Savor the flavor… of Hungary!Posted on
New Hungarian savory strudels & soups at the Bakehouse.
In September we began our exploration into Hungarian cuisine with a trip to Budapest and a note to you explaining our choice of Hungary as a cuisine to study. (Didn’t catch that article? Here it is) Since then we’ve been baking and cooking and tasting. Now we’re very happy to have two new savory strudels and a new soup to share with you.
We’ll be serving Gabor's Hungarian Pork and Bean Soup on Tuesdays—Gabor was our terrific guide in Budapest. This dish combines three iconic characteristics of Hungarian dining: soup, pork and paprika. In Hungary, dinner isn’t dinner if soup isn’t served. So the breadth and variety of Hungarian soups is remarkable. Gabor’s is our second Hungarian soup—on Wednesdays, we’ll continue to serve Cserke Gomba Leves, Hungarian Chicken and Mushroom Soup.
Gabor’s Hungarian Pork and Bean Soup soup is a hearty blend of flavorful ham, smoky bacon, plump butter beans, fresh carrots and two forms of Hungarian paprika—smoked and sweet. Pork is the meat of choice in Hungary and it comes in every imaginable form so a soup flavored with pork and a pork stock is a classic. The paprika gives the soup an interesting flavor uncommon in American cooking. Gabor’s is thickened with a butter roux that gives the soup a smooth silkiness. For all the richness added by the roux, the soup is actually very homey and hearty, a really great choice for cold weather.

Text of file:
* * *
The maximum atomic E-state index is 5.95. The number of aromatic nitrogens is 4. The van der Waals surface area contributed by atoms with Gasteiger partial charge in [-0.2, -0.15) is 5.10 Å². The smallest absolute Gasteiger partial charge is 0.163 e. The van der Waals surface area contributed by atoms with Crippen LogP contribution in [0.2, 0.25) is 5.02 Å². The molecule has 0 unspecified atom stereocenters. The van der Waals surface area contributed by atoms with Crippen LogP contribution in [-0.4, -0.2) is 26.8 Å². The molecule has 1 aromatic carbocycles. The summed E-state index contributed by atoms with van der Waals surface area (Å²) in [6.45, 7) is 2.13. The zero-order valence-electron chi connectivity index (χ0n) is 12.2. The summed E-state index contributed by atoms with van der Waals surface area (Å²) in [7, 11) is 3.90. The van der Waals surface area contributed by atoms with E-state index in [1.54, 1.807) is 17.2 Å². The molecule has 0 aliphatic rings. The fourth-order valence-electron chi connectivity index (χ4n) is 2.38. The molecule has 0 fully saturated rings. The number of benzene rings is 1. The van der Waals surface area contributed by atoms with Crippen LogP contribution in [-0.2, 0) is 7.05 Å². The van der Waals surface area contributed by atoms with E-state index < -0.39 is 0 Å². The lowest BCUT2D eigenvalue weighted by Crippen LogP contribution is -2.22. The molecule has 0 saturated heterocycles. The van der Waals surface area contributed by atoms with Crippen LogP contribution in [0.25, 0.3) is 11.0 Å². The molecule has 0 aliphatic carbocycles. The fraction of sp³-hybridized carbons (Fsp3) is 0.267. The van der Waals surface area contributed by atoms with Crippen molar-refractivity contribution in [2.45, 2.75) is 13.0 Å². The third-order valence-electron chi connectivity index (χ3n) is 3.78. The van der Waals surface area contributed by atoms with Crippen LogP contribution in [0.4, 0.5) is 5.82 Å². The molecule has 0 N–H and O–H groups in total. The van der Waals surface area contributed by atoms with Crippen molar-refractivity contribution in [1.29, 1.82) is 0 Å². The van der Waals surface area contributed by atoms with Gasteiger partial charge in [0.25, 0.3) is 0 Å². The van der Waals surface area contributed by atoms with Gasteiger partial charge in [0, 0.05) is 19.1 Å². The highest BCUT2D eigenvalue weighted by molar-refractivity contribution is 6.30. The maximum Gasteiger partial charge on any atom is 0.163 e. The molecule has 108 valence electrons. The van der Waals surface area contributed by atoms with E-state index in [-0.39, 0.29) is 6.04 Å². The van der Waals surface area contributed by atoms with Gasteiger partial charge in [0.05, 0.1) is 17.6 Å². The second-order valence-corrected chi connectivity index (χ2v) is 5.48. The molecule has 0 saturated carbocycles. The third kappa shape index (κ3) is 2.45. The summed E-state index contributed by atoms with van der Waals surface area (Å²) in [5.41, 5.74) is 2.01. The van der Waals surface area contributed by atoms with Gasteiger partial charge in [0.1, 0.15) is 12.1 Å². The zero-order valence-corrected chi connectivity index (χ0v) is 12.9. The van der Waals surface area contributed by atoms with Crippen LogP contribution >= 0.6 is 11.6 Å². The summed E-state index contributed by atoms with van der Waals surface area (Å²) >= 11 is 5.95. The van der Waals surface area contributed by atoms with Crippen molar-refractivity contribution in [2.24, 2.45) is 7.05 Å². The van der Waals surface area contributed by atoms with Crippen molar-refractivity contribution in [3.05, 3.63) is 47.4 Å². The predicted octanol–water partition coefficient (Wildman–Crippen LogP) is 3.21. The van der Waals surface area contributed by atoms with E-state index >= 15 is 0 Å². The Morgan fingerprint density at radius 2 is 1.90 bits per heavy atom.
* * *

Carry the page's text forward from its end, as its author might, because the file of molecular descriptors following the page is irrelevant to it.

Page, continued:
We’ve been making strudel for several years now and since our trip we’ve been very motivated to make more flavors, more often. By the end of February we hope to provide many choices of flavors, sweet and savory, every day, as well as having frozen strudels available to you to take home and bake.
Until then, on Thursday, Friday and Saturday please come and enjoy our two new savory strudels. The first is potato and bacon—a familiar and delicious combination. The second is more unusual—cabbage and goose fat. We were amazed at how common goose meat, goose broth, goose liver and goose fat are in Hungary. One night at a strudel restaurant we tried the cabbage strudel and thought wow, this is delicious. When we asked what was in it the secret ingredient turned out to be goose fat! Who would have thought? Not us! Surprisingly goose fat is easy to find in the United States. Just google it and you’ll find Schiltz Goose Farm. It might even become your new fat of choice.
Sweet strudels are available on Wednesdays and Saturdays. This month we are making raspberry and cheese, a staff favorite combination.
In December we’ll have our first late 19th Century Coffee House Torte. More about that later….
Amy Emberling, Bakehouse Co-Managing Partner & Baker